The flag leaf of the wheat plant, the last leaf to emerge, is responsible for about 70 percent of the effective leaf area that contributes to grain fill.
For this reason, researchers say protecting the flag leaf is imperative to getting maximum crop quality and yield.
"Whereas the lower leaves contribute to growing the plant, the flag leaf and to some extent the flag minus one leaf are the leaves that put the photosynthate into the grain," said Dr. Eugene Milus, a plant pathologist at the University of Arkansas. "So the longer you can keep those leaves healthy, the better off you are."
Research shows that because the flag leaf is in the very top of the canopy, it is in the primary position to receive most of the light within the canopy. As light strikes the crop, the leaves on top receive more light than the leaves on the bottom because of the shading effect.
Diseases that infect the flag leaf threaten yield, and the length of infection plays a key role in how great the yield loss is. Early and sustained disease pressure tends to result in great yield loss.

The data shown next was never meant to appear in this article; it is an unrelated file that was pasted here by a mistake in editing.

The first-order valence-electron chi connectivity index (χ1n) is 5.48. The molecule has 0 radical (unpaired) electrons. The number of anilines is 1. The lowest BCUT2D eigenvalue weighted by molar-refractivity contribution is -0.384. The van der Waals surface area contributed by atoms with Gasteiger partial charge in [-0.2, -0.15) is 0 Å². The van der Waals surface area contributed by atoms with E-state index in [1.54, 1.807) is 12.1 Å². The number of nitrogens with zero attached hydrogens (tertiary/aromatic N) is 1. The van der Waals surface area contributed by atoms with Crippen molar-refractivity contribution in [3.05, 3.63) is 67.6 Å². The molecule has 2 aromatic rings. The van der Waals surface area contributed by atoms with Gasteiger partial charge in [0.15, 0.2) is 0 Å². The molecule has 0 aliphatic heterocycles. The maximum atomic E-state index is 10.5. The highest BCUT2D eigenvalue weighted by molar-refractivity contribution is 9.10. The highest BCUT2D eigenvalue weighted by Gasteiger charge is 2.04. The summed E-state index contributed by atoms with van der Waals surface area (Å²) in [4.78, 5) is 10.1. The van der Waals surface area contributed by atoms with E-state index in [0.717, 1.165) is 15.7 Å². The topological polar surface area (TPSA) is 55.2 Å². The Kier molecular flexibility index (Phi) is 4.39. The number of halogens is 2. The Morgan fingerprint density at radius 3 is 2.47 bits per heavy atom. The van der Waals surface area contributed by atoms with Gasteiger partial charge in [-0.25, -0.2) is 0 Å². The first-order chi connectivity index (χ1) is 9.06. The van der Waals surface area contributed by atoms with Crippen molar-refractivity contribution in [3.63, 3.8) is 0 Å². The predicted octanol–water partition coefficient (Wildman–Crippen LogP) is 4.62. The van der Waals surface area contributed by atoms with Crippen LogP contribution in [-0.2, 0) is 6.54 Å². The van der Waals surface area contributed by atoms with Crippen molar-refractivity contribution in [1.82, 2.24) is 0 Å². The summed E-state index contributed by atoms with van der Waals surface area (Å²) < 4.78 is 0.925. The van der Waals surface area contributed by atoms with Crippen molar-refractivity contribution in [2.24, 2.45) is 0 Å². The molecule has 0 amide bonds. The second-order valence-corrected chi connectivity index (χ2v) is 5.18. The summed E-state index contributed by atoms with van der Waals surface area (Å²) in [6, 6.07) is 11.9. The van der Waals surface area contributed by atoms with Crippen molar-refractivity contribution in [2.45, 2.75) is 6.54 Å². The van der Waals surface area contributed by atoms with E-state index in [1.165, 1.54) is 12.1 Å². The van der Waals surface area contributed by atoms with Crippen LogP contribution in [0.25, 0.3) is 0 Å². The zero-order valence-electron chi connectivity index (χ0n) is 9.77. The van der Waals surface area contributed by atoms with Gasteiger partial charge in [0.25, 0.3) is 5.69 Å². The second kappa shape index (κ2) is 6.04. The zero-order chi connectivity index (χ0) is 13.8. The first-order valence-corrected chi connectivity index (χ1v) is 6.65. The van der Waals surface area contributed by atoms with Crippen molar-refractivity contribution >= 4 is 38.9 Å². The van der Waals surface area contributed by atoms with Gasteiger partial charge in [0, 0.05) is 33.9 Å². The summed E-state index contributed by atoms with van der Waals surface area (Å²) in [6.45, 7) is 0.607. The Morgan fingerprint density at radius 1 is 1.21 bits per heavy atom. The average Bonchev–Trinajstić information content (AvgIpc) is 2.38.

This is because the plant is less able to develop the spikelets needed to produce maximum yield. Essentially, the plant would lack the needed number of grain heads. However, if disease strikes the flag leaf after these grain heads have formed, the plant would lack the ability to fill those grain heads with kernels, which not only affects yield potential but also test weight and quality.
"Usually diseases that come in later would have a disproportionate effect on test weight, meaning that there would be a lot of kernels there, but they wouldn't fill," Milus explained. "Whereas if the disease came in earlier, you might not have the kernels there in the first place."
Researchers agree that an application of a fungicide, such as Quilt, can positively impact protein levels, test weight and quality of the grain.